The band played all the fan favorites and as usual put on an entertaining show.  They performed all the antics we had read about – fire breathing, blood spewing, explosions, smoking guitars.  We left the concert excited as if we had been to the mountaintop.  We were on our own “natural” high, or maybe a second-hand smoke high.  We met our two chaperones outside and told them what a great concert they missed.  They music was so loud, they said, they sat outside and could hear the entire show.  I could tell they were relieved it was over, and we had made it out safe and sound.

I look back at that concert with fond and amusing memories.  Did we actually go see four grown men dressed in makeup and high-heeled boots?  It’s strange that my former concert arena, which hosted the best and loudest concerts, and played host to thousands of drunks and dope heads is now home to preacher Joel Osteen.  The Houston televangelist turned the arena into a church.  He better perform an exorcism if he expects to rid all the demons from that place!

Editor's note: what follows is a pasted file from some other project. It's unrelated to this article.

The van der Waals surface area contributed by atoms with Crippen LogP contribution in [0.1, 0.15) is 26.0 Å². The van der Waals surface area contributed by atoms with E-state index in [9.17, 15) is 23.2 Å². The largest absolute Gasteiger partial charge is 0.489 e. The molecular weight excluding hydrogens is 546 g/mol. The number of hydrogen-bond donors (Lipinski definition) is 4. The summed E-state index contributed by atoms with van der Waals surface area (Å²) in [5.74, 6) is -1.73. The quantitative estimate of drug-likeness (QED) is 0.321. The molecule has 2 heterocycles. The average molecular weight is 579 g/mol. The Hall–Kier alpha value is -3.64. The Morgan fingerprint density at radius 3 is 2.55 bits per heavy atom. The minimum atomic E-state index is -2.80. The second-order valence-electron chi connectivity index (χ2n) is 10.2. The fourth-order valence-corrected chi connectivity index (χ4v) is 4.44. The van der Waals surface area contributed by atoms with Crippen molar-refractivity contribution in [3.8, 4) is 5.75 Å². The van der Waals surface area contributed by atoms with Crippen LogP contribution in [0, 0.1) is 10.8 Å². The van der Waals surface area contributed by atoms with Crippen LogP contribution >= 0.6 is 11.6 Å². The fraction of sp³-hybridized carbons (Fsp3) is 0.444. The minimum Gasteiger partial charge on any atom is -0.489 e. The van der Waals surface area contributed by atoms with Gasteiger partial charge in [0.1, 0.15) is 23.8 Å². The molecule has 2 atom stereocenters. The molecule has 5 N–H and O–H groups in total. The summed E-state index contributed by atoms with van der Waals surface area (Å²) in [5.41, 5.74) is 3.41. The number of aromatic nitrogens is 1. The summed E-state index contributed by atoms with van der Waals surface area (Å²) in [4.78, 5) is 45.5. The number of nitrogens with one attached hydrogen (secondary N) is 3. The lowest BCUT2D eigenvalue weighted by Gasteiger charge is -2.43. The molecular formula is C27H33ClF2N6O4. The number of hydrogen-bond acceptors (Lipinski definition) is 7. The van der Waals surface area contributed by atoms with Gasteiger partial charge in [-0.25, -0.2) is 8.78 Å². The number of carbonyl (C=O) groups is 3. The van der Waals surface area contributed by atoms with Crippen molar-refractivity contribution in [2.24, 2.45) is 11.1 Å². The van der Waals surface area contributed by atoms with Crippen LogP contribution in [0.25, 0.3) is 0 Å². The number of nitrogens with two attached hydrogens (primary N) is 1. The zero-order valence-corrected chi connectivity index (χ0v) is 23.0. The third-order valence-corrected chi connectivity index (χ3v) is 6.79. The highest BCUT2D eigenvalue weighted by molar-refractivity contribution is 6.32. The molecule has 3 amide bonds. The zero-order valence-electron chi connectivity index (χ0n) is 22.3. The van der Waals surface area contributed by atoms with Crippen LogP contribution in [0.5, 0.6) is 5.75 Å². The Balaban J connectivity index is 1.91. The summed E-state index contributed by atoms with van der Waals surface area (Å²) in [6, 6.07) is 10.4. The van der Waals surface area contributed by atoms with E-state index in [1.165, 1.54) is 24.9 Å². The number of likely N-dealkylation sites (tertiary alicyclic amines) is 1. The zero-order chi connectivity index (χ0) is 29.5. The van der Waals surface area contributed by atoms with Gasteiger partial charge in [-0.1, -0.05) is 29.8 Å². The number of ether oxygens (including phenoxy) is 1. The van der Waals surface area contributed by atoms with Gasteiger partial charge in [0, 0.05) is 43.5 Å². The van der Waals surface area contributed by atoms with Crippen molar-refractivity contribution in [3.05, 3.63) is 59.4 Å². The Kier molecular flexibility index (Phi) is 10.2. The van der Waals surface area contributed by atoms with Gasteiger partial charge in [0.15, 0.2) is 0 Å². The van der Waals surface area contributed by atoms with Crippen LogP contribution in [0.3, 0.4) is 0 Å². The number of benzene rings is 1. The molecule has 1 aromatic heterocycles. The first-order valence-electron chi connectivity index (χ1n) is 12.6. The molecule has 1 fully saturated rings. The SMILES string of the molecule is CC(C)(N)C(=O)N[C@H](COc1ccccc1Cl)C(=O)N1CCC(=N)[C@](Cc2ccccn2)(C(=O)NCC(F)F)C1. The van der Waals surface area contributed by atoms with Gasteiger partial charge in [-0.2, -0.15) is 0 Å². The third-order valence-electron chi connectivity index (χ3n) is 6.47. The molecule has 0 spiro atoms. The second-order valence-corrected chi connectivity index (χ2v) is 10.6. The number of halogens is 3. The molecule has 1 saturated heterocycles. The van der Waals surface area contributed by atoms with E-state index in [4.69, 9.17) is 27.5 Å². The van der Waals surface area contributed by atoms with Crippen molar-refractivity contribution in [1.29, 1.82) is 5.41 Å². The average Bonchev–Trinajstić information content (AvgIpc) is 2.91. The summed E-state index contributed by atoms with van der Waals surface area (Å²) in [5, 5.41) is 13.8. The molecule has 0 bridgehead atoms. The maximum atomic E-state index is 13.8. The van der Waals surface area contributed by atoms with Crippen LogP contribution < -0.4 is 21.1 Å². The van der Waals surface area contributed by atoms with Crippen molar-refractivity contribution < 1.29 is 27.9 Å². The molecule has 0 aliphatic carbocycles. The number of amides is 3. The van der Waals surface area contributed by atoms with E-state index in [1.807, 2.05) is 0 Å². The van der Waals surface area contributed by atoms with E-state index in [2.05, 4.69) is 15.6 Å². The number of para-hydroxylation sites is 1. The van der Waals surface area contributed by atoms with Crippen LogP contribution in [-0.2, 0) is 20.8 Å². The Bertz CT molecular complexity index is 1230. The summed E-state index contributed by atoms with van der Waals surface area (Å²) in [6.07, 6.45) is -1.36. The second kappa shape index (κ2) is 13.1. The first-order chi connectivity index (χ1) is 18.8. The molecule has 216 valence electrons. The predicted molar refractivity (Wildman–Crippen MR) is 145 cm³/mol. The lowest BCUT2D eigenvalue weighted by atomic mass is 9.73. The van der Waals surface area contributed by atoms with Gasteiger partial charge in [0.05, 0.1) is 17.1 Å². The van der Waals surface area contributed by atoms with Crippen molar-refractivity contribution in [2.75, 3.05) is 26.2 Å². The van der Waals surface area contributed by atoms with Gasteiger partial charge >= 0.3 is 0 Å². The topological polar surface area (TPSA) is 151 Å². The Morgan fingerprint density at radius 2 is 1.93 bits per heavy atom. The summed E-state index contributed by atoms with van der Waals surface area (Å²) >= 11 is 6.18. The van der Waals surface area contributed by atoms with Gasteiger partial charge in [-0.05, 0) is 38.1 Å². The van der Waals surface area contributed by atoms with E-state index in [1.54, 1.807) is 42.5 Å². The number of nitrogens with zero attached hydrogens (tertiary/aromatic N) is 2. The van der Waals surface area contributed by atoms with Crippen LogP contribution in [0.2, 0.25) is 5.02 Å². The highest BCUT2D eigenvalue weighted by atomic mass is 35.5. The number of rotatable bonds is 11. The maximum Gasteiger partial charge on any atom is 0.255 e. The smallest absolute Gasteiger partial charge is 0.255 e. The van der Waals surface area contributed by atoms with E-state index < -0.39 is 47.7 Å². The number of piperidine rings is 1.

I don’t remember if we ever lived up to our promise to make better grades.  I have a feeling we didn’t.  Our little world was never the same after that night.  But I’ll never forget my first concert when the circus came to town.

Going to your first concert is like a first kiss (no pun intended) or a first date.  Do you remember your first concert?  Did you walk through mysterious doors into a world never seen before?  Can you remember the opening band?  (FYI – the opening band that night was Styx.)  What long-lasting memories came from that night?